FAIRBORN — Plans are underway at Wright State University to welcome back students, faculty and staff to full in-person classes at the Dayton and Lake campuses this fall.
In an email sent to the campus community on March 10, President Sue Edwards announced that planning has begun to allow a larger percentage of students to have access to in-person classes and increased residence hall capabilities during Fall Semester, which begins Aug. 23.
Wright State also plans to host a number of small-group in-person student orientation activities over the summer and will continue to offer in-person campus tours for future students and their families.
In the fall semester 2020 and the spring semester 2021, about 35 percent of instruction was delivered in-person, and 65 percent delivered remotely. Most employees have also worked from home since the spring of 2020.
The university will continue to update the campus community on its plans for the summer and fall semesters in the weeks ahead, Edwards said.
Wright State is moving forward with its summer and fall planning because of both the decline of the number of COVID-19 cases in Ohio and across the nation and the increased availability of vaccines, Edwards wrote. The university has been offering free at-home COVID-19 tests for some students living, working and taking classes on campus and a limited number of employees.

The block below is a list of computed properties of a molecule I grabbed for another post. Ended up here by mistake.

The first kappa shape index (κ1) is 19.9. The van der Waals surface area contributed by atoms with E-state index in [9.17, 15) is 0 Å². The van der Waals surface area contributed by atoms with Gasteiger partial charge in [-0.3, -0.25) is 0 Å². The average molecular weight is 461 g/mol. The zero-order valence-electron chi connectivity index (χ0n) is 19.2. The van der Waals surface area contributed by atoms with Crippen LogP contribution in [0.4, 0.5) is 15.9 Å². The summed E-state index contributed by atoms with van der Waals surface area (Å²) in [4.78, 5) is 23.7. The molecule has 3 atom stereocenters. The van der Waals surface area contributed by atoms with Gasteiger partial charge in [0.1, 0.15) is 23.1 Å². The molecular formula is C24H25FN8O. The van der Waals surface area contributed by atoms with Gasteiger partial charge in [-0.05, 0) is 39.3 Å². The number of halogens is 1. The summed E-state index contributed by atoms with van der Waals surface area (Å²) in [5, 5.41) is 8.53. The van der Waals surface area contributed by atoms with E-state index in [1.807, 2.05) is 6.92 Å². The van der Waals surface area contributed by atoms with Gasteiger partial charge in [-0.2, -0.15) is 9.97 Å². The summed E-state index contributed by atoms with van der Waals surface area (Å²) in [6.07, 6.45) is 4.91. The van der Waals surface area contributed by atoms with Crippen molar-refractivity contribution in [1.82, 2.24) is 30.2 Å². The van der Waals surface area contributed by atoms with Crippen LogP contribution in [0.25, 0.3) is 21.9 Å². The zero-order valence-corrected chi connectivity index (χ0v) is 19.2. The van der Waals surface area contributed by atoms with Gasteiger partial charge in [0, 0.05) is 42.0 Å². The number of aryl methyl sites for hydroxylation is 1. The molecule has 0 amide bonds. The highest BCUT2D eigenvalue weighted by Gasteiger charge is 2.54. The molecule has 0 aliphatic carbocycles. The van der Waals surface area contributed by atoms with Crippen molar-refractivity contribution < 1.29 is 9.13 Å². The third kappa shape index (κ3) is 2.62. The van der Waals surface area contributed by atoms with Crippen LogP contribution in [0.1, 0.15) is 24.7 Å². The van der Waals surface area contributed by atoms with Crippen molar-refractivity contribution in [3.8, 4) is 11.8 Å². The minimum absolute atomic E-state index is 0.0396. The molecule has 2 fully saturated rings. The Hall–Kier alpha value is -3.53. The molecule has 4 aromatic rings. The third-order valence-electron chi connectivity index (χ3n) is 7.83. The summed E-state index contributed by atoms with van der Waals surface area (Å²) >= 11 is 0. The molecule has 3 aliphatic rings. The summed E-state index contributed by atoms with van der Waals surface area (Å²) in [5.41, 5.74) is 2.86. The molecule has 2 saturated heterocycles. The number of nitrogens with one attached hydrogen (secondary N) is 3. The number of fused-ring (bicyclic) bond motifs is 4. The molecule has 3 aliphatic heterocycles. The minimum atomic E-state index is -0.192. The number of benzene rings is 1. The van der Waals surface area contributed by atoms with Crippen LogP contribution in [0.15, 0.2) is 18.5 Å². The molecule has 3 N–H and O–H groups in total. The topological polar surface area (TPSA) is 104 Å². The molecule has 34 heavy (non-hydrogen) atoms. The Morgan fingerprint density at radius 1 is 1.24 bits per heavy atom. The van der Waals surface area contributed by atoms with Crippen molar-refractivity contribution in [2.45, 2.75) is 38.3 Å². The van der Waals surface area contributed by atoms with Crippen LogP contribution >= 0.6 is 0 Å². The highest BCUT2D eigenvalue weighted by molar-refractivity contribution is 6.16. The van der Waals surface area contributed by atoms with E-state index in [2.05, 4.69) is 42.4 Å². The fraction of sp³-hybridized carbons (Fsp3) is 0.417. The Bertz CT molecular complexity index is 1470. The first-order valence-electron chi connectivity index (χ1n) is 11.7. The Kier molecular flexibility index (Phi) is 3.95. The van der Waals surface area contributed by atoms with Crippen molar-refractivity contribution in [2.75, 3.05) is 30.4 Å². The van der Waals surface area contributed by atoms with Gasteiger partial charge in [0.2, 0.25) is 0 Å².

“The university is basing this decision on current public health projections that the majority of the population will be vaccinated and case counts will be low,” Edwards said. “I want to assure you all that we will continue to follow all state and national public health guidance to ensure the health and safety of our university community.”
Wright State will continue to monitor the number of COVID-19 cases in Ohio and will adjust plans for campus operations if necessary.
“I remain very optimistic and enthused to continue planning toward the return of our campus community,” she said.
Edwards praised the work of the university’s COVID task force to keep the campus community safe.
“I would also like to recognize and thank all of our essential workers who have been on campuses throughout the pandemic and have worked tirelessly on student safety and kept our operations functioning,” she said. “Thank you to our staff and faculty who have continued to educate, support and connect with our students in meaningful ways all the while working in a remote format.”
She also thanked Wright State students for their resiliency over the last year.
“Even though it has been challenging in many ways, you have persisted and are making great headway toward your degree completion,” Edwards said. “It has been through everyone’s participation and hard work that we have kept our positivity rates incredibly low and have had no evidence of on-campus transmission.”
More information on Wright State’s response to the pandemic is available at wright.edu/coronavirus.